How veteran never gave up hope of finding body of Trooper Pat Mullins
A 97-year-old army veteran spent five decades trying to trace the missing body of a heroic teenage soldier killed in the Congo Civil War.
Testimony from Cmdt Art Magennis in which he speaks about his quest is among a collection of first-hand interviews with former soldiers and military experts released by the Defence Forces today.
Magennis, who is now resident in a nursing home, was a captain in Ireland's first-ever UN peacekeeping mission in the Congo in September 1961 when Trooper Patrick Mullins (18) from Kilbehenny, Co Limerick, was killed.
His patrol was ambushed in the city of Elisabethville. Despite placing his own life in grave danger, the young soldier refused to leave the side of his friend Cpl Michael Nolan from Co Wicklow, who suffered serious shrapnel injuries.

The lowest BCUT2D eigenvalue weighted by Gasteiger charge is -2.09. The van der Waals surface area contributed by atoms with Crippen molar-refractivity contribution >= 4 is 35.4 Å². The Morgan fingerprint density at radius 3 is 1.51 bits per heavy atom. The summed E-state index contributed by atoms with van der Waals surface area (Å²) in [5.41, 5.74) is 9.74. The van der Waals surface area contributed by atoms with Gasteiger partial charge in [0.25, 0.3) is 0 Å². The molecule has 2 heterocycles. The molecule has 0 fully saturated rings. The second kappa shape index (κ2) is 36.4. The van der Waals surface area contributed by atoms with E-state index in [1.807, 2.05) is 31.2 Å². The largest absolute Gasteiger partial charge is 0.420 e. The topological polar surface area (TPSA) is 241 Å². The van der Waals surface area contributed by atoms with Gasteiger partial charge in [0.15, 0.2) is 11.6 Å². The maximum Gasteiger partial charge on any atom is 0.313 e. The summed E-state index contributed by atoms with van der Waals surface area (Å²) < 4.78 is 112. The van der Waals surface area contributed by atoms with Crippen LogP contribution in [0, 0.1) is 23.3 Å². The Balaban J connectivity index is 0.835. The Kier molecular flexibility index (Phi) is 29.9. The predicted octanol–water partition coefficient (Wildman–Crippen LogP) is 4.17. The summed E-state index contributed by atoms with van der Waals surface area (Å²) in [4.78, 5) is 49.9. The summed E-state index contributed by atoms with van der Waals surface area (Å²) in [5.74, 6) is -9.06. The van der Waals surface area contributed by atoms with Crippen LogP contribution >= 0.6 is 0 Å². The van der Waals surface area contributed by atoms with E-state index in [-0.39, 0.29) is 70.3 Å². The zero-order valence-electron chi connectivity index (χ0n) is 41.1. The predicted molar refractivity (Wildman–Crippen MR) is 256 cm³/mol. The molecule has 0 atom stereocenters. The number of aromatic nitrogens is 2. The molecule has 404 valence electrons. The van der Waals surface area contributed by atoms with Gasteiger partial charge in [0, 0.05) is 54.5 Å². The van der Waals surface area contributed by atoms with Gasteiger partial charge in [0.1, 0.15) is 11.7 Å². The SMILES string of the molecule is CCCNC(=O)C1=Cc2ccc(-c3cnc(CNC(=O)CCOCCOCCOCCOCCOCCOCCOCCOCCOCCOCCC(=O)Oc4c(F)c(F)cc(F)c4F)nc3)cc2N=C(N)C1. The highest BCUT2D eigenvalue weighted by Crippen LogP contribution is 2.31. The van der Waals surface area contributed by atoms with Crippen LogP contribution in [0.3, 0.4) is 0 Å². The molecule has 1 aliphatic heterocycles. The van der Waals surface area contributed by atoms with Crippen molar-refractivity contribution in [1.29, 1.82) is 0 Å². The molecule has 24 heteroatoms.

The young trooper tried to get his friend medical attention but died in a gun battle in which he single-handedly tried to hold off an enemy platoon to protect his friend.
While Cmdt Magennis eventually traced Cpl Nolan's body to a graveyard outside Elisabethville, Mullins's body was nowhere to be found.
But he never gave up the search, devoting almost half of his life to it.
Tragically, Mullins remains officially missing in action.
Twenty-seven Irish soldiers died in the Congo between 1960 and 1964.
The recordings, made over the past year, are part of the Military Archives Oral History Project at the Military Archives at Cathal Brugha Barracks.